Among those who have played at the All Iowa are an NFL quarterback and University of Iowa associate head coach Daniel Leitner.

Among those who have played at the AILTC include University of Iowa associate coach Daniel Leitner. 

But the playing surface isn’t the only touch of All England at the All Iowa. A wrought iron gate bearing the gold letters AILTC, built to resemble its long-lost ferric cousins across the pond at the AELTC, stands guard out front. A Wimbledonesque picket fence, each panel hand-cut from cedar and painted white and green, frames the lawn, enveloped by a medley of coneflowers, phlox, geranium, sage, pink dianthus, purple angelface, salvia, daylily and common yarrow. A green umpire’s chair overlooks the lawn. It’s as quiet here as Centre Court before a Federer serve, save for the soothing symphony of rural Iowa: English sparrows, red-winged blackbirds and cardinals singing; insects murmuring in the fields; a crop duster lazily humming overhead; a pickup truck rumbling down the gravel road. And, more familiar to All England goers, the sweet pop of yellow felt on strings.

The death of a close friend—a farmer who lived nearby—in 2002 prompted Kuhn to act. “It was time to either do it or just quit thinking about it,” he says. Turf grass experts from Iowa State tried to talk him out of the idea because of the difficult upkeep. “Well, I’m a farmer,” Kuhn replied. “That’s what we do for a living—we grow things.” It took all his botanic savvy and a year and a half of manual labor, but in September ’03, Kuhn—with help from his sons, Mason and Alex, and a makeshift grounds crew of other family and friends—opened what he calls his “whimsical replica” of Wimbledon. Never did he expect it to become a destination. He just wanted to build it.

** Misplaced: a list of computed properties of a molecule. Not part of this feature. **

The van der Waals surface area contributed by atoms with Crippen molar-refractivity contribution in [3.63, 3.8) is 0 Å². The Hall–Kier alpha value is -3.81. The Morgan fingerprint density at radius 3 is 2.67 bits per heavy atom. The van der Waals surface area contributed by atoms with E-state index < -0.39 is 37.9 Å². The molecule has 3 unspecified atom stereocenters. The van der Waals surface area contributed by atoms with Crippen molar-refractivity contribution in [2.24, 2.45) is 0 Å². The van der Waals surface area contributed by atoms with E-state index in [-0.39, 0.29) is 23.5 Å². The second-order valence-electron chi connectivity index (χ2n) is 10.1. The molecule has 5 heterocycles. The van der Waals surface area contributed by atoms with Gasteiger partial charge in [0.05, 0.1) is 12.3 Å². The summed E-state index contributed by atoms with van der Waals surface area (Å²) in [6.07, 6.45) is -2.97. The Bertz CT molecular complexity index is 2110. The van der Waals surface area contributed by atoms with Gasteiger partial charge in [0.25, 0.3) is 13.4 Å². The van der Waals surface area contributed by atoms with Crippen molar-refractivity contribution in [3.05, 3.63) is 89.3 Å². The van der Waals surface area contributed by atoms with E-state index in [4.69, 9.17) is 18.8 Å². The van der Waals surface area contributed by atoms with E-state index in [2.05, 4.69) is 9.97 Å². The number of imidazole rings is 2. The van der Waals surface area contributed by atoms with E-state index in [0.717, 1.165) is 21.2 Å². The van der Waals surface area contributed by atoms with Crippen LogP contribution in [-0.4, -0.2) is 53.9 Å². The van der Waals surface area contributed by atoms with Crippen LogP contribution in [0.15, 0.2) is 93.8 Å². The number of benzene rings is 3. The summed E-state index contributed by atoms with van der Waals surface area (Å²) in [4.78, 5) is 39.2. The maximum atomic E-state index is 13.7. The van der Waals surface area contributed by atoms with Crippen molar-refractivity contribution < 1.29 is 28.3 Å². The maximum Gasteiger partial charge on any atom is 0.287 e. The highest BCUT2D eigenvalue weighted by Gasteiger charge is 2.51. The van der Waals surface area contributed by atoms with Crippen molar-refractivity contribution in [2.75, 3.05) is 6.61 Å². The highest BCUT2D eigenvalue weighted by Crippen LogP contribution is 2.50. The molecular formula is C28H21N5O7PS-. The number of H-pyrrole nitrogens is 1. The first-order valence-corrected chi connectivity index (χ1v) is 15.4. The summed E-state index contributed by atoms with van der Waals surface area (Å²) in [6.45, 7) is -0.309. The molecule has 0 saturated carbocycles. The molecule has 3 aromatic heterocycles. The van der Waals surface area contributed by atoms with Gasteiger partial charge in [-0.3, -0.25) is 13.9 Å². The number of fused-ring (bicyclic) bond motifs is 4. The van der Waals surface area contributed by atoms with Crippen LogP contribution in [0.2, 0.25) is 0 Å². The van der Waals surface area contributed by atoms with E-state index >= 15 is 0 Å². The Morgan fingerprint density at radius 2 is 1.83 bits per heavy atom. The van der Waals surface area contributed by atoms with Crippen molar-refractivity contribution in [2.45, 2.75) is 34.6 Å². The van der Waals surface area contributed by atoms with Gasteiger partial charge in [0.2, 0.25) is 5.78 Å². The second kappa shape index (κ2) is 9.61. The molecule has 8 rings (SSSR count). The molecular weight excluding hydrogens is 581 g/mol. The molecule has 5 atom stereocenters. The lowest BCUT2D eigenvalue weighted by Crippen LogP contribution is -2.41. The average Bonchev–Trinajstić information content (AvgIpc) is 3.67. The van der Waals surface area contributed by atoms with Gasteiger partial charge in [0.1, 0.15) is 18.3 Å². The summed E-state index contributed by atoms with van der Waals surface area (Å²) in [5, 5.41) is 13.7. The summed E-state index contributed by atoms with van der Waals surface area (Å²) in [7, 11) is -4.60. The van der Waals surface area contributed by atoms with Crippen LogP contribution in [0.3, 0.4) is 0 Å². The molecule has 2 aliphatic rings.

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“They say love means nothing to a tennis player,” says Brian Parrott, a friend of Kuhn’s and the tennis coach at Charles City High. “But this was a work of love.”